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# Empirical Distribution Function .

This is a more compact argument (often described as more elegant) but such manipulations should
not be done without understanding the notation and the applicability of each step of the argument.
Regardless, the Öniteness of the covariance matrix means that we can then apply the multivariate
CLT (Theorem 6.14).
Theorem 7.2 Under Assumption 7.2,

< 1 (7.6)
and
1
p
n
Xn
i=1
xiei
d ! N (0;
) (7.7)
as n ! 1:
Putting together (7.1), (7.5), and (7.7),
p
n

b

d ! Q1
xx N (0;
)
= N
0; Q1
xx
Q1
xx
as n ! 1; where the Önal equality follows from the property that linear combinations of normal
vectors are also normal (Theorem 5.4).
We have derived the asymptotic normal approximation to the distribution of the least-squares
estimator.
Theorem 7.3 Asymptotic Normality of Least-Squares Estimator
Under Assumption 7.2, as n ! 1
p
n

b

d ! N (0;V )
where
V = Q1
xx
Q1
xx; (7.8)
Qxx = E (xix
0
i
); and
= E

xix
0
i
e
2
i

:
In the stochastic order notation, Theorem 7.3 implies that
b = + Op(n
1=2
)
which is stronger than (7.4).
The matrix V = Q1
xx
Q1
xx is the variance of the asymptotic distribution of p
n

b

:
Consequently, V is often referred to as the asymptotic covariance matrix of b: The expression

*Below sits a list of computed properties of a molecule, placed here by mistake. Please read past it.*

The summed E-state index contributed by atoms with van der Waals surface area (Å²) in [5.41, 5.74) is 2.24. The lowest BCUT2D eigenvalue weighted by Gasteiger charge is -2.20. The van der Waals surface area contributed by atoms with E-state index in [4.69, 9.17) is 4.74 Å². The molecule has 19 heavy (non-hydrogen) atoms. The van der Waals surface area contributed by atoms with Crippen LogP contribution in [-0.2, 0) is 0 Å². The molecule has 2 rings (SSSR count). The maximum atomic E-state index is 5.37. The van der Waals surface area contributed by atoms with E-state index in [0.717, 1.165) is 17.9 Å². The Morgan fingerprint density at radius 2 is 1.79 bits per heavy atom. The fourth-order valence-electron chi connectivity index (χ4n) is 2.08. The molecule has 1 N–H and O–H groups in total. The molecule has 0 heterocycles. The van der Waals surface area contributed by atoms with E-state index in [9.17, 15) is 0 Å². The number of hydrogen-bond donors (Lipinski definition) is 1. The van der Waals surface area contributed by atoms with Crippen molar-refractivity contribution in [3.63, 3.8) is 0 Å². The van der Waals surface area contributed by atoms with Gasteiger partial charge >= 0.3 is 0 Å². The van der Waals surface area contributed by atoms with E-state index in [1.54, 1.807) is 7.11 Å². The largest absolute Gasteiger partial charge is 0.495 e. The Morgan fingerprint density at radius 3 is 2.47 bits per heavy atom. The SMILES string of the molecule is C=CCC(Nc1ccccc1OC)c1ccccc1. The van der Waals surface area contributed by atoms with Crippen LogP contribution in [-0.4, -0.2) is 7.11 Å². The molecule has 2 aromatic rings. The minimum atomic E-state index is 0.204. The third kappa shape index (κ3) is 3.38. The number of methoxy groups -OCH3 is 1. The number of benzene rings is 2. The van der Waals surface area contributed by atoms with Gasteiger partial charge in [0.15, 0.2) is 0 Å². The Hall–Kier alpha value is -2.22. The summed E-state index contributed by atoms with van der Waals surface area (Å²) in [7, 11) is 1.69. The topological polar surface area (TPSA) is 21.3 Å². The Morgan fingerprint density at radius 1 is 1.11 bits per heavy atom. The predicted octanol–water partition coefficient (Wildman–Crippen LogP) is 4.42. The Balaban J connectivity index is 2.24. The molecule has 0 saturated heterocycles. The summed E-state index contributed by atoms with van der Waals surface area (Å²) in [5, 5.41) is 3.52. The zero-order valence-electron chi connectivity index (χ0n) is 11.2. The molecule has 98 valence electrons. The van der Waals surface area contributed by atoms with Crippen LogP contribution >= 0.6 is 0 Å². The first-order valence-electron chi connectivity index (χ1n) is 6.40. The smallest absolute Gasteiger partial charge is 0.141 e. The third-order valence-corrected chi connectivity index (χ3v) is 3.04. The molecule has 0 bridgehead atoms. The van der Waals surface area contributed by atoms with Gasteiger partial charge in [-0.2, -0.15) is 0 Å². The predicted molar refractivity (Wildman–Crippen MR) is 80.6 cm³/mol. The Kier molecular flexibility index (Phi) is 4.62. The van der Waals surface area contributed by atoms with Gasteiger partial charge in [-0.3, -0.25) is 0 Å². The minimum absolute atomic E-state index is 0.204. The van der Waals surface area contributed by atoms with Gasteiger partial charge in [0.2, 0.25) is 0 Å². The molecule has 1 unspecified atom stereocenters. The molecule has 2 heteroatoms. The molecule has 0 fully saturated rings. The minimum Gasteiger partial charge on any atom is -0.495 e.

V = Q1
xx
Q1
xx is called a sandwich form, as the matrix
is sandwiched between two copies of
Q1
xx.
It is useful to compare the variance of the asymptotic distribution given in (7.8) and the Önitesample conditional variance in the CEF model as given in (4.10):
V b = var 
b j X

# 

X0X
1

CHAPTER 7. ASYMPTOTIC THEORY FOR LEAST SQUARES 225
Notice that V b is the exact conditional variance of b and V is the asymptotic variance of
p
n

b

: Thus V should be (roughly) n times as large as V b, or V  nV b. Indeed,
multiplying (7.9) by n and distributing, we Önd
nV b =

1
n
X0X
1 
1
n
X0DX  1
n
X0X
1
which looks like an estimator of V . Indeed, as n ! 1
nV b
p
! V :
The expression V b is useful for practical inference (such as computation of standard errors and
tests) since it is the variance of the estimator b , while V is useful for asymptotic theory as it
is well deÖned in the limit as n goes to inÖnity. We will make use of both symbols and it will be
There is a special case where
and V simplify. Suppose that
cov(xix
0
i
; e2
i
) = 0: (7.10)
Condition (7.10) holds in the homoskedastic linear regression model, but is somewhat broader.
Under (7.10) the asymptotic variance formulae simplify as

= E

xix
0
i

E

e
2
i

= Qxx
2
V = Q1
xx
Q1
xx = Q1
xx
2  V